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Good stewardship 101

I make a 45-minute drive every morning to get to work and another one to get home at night. On my way in, I always enjoy crossing the bridge on 264 — from there to Suffolk is fairly picturesque. The trees on both sides of the road are a welcome change of scenery from the concrete and buildings.

One morning a few weeks back, I was on my way to work and noticed little white patches lying in the median, interspersed at the foot of the trees. I got excited because I’d written an update about snow the previous day. It was my second story about cold and snowy weather, and the first one I wrote made me look like the new girl in town (which I am) for believing the meteorologists at the National Weather Service.

As I looked closer, though, I realized the patches weren’t just white. They were brown, yellow, red and every other color under the sun intermingled. It took me a minute before I realized my mistake.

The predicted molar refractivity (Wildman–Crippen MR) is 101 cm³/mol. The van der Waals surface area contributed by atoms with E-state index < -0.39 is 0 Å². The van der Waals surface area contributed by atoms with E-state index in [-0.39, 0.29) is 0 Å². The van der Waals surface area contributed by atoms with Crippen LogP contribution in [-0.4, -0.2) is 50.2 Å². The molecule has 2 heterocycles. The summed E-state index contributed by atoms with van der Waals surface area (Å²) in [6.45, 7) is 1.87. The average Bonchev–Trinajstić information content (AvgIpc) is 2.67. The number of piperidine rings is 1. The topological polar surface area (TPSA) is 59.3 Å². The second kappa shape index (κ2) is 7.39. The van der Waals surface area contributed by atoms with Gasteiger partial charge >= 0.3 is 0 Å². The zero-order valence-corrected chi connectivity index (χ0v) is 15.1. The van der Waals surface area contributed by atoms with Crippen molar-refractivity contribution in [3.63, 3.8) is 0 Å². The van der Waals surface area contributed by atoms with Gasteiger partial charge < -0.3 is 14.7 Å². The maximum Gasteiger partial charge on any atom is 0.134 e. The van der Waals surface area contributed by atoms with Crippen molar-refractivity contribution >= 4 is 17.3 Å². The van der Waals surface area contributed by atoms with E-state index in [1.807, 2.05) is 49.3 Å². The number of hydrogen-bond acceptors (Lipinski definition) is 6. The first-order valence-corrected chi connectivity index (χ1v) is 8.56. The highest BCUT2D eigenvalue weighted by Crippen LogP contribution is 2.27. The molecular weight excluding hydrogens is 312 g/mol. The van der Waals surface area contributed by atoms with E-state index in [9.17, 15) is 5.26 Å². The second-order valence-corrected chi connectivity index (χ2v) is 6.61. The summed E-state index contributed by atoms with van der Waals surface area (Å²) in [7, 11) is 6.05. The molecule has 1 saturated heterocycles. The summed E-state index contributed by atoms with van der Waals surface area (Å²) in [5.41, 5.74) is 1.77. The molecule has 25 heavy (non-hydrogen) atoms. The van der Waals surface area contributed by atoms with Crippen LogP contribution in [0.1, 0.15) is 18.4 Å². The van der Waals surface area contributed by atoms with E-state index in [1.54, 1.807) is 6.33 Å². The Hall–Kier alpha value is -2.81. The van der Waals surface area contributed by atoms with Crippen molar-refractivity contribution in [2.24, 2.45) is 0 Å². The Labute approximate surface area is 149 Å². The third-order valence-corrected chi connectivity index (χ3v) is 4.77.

It wasn’t snow. It was trash.

I still looked like a fool the second time around – doubly so to anyone I’ve told this story to.

It’s not that I’m not used to seeing litter – just not so much of it. The amount of trash lining the median made it appear to have snowed the night before, and little patches that had hidden in the shadows of the trees hadn’t melted.

I now notice the abundance of litter — particularly on 58 — every single time I’m driving during daylight. It’s good to see the orange bags lining the highway, but I’m always surprised how fast the litter accumulates again.

Now, I’ve never been particularly “green” person, but I don’t exactly consider properly disposing of trash a matter of being green. It’s just common sense and showing an ounce of respect for other people with whom we share the community.

We can’t think, “It’s just one piece of trash.” If we all thought that way, we wouldn’t be able to see the trees anymore; the trash would be piled so high. So, please just take a moment to consider the impact your actions have on the surrounding environment.

We need to have a starting point. It doesn’t have to be solar panels or a perfectly energy efficient house. Simply keeping the trash in your car until you reach a trash or recycling container would make a huge difference for Suffolk’s roads.